» Wednesday, October 27, 2004

European Commission

Asked for a reaction to European Commission President-elect Barroso’s announcement this morning, the PMOS said that Mr Barroso had asked the European Parliament for more time to resolve the problems relating to the membership of the new European Commission. We supported the efforts he was making to reach agreement. Indeed, the reception he had received in the European Parliament this morning suggested that there was broad support for the way he was handling the matter. Obviously we would do everything we could to help resolve the situation. That said, it was primarily a matter for Mr Barroso and the European Parliament to sort out. Asked if the Prime Minister would use his influence to put pressure on Prime Minister Berlusconi of Italy to withdraw Rocco Buttiglione and nominate someone else, the PMOS repeated that this was primarily a matter for Mr Barroso to deal with, although we would of course remain in contact with him and continue to offer him our help and support. We had already provided some advice and expressed a view to him. However, we would not be briefing on that or any other communication because it was private. Asked if the Prime Minister would speak to the Italian Prime Minister if Mr Barroso asked him to do so, the PMOS said that he had no intention of briefing or commenting on private conversations the Prime Minister might or might not have with Mr Barroso. Suffice it to say that the Prime Minister and Mr Barroso were in regular contact, as you would expect. Asked to confirm reports of a special meeting between Mr Barroso and European leaders in Rome on Friday ahead of the signing of the EU Constitution Treaty, the PMOS said that he was not aware of any plans for such a meeting. It was up to Mr Barroso to decide how he wanted to move forward on this issue and to set out the sort of timescale he had in mind. If he wanted to consult us or any other EU member, he was perfectly entitled to do so. Asked if the Prime Minister had spoken to Prime Minister Berlusconi today, the PMOS said not as far as he was aware. Questioned as to whether the two Prime Ministers were scheduled to have a bilateral in Rome on Friday, the PMOS said that he was not aware of any such plans.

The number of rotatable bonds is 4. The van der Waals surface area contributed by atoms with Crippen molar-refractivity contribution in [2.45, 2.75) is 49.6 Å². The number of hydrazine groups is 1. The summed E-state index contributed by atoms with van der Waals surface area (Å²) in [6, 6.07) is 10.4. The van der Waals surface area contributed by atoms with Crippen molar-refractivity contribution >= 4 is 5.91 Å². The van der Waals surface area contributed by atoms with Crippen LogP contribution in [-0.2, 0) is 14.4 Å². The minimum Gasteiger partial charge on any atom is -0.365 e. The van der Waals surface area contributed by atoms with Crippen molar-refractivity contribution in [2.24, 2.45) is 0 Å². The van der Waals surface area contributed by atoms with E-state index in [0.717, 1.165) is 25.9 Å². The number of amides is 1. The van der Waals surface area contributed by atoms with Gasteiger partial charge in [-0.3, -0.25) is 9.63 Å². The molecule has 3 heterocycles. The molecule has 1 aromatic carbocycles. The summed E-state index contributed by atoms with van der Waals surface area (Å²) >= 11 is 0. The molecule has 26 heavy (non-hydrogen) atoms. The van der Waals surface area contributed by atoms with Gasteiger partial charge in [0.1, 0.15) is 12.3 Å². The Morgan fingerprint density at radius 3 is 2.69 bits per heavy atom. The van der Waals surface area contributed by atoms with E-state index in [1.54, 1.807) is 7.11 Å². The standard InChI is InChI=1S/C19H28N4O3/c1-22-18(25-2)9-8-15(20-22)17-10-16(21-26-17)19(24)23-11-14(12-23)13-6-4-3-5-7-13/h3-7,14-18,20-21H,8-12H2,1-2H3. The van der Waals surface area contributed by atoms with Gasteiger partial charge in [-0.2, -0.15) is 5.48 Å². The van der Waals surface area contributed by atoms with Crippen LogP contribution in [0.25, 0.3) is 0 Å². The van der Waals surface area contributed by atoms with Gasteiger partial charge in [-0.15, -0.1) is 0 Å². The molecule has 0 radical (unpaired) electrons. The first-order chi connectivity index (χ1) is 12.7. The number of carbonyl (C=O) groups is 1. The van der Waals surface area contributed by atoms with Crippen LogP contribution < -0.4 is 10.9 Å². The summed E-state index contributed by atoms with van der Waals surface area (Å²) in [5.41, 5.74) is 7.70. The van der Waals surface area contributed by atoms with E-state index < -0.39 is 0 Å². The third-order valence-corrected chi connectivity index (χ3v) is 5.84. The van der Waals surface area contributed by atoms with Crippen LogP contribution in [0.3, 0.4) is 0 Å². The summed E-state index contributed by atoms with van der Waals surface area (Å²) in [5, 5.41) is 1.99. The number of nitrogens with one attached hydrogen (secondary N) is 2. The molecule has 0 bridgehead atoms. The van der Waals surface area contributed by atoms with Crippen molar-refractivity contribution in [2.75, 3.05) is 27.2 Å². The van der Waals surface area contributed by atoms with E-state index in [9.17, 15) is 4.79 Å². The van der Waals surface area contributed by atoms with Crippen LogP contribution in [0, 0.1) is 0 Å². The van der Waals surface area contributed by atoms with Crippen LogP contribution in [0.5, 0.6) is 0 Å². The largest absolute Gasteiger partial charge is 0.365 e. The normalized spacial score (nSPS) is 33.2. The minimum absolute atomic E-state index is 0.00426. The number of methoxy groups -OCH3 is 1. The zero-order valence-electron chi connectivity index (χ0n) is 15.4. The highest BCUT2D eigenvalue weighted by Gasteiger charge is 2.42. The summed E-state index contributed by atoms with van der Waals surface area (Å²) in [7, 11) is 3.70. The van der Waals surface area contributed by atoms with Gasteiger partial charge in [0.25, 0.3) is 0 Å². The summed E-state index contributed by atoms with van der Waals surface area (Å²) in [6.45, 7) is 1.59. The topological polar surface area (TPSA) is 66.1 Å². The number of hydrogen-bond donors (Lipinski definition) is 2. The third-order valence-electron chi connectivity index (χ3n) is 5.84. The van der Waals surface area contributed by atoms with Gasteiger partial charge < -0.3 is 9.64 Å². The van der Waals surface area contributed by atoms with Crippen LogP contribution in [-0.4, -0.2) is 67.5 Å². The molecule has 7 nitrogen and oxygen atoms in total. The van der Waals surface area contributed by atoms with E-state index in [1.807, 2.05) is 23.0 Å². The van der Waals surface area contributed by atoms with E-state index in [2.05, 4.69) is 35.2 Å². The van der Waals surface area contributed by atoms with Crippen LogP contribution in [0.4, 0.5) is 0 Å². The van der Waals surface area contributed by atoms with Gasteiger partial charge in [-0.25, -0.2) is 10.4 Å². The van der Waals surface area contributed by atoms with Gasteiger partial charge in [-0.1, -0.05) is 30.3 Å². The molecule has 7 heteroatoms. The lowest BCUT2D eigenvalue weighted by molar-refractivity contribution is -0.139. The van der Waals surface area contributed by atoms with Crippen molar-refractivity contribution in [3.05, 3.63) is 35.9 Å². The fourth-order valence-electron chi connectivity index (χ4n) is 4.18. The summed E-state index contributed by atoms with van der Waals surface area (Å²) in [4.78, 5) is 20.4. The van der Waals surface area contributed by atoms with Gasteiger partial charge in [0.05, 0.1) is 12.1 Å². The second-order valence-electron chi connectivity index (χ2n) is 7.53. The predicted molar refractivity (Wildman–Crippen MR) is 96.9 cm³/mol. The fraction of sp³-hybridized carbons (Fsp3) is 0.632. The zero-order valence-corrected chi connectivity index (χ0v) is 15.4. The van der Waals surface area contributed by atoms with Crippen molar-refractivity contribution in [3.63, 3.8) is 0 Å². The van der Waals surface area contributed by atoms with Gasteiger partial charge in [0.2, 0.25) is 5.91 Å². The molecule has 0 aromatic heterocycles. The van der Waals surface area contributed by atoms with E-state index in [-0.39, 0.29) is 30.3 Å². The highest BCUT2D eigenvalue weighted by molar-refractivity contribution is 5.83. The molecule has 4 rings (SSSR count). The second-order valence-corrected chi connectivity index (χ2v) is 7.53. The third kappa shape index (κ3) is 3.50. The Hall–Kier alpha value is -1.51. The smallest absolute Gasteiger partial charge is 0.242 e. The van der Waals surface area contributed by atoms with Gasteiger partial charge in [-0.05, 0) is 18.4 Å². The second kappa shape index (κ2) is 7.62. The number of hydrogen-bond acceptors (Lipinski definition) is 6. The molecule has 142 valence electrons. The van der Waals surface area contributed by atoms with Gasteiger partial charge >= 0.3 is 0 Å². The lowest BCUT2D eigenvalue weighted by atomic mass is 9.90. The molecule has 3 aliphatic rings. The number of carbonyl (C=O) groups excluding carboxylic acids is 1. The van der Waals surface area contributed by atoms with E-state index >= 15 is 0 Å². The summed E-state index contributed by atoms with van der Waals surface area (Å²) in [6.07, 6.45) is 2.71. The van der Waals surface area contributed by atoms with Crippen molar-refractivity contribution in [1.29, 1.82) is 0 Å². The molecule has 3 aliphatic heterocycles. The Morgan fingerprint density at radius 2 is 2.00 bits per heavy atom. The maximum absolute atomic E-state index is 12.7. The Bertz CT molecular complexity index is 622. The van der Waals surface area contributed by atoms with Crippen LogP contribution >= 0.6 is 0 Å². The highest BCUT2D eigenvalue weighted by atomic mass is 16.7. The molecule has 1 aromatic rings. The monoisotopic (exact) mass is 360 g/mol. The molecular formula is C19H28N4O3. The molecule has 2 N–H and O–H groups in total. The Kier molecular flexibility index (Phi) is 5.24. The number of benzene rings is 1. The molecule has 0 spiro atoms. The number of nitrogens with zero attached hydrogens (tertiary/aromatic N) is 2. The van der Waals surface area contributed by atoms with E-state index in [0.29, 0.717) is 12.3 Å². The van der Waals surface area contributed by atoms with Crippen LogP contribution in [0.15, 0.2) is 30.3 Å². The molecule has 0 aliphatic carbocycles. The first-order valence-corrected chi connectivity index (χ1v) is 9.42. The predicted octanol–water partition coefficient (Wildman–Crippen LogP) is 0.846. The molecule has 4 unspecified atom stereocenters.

Asked if he would agree that Mr Barroso’s announcement this morning made a mockery of the signing of the Treaty on Friday, the PMOS said no. The European Parliament was perfectly entitled to scrutinise and approve Commission nominees. Today’s events showed the European Parliament in action, as was perfectly proper.

Asked if the Prime Minister would support any decision by Mr Barroso to change Peter Mandelson’s Commission portfolio if it would help resolve the current difficulties, the PMOS said that it wasn’t his practice to respond to hypothetical questions. This was a matter for Mr Barroso and we would leave it to him to deal with. Asked if the Prime Minister believed that the current process to select and approve the Commission should be changed in order to allow individual nominees to be rejected rather than reject the Commission as a whole, the PMOS said that the current system was the one we were dealing with. He did not think it would be helpful to get drawn into a hypothetical discussion about changes to it.

Asked for a reaction to Derek Scott’s negative comments about the European Constitution as stated in his Today Programme interview this morning, the PMOS said he doubted whether anyone would be surprised by the comments. Mr Scott was entitled to his view. Equally, we were entitled to disagree with it.

Briefing took place at 11:00 | Search for related news

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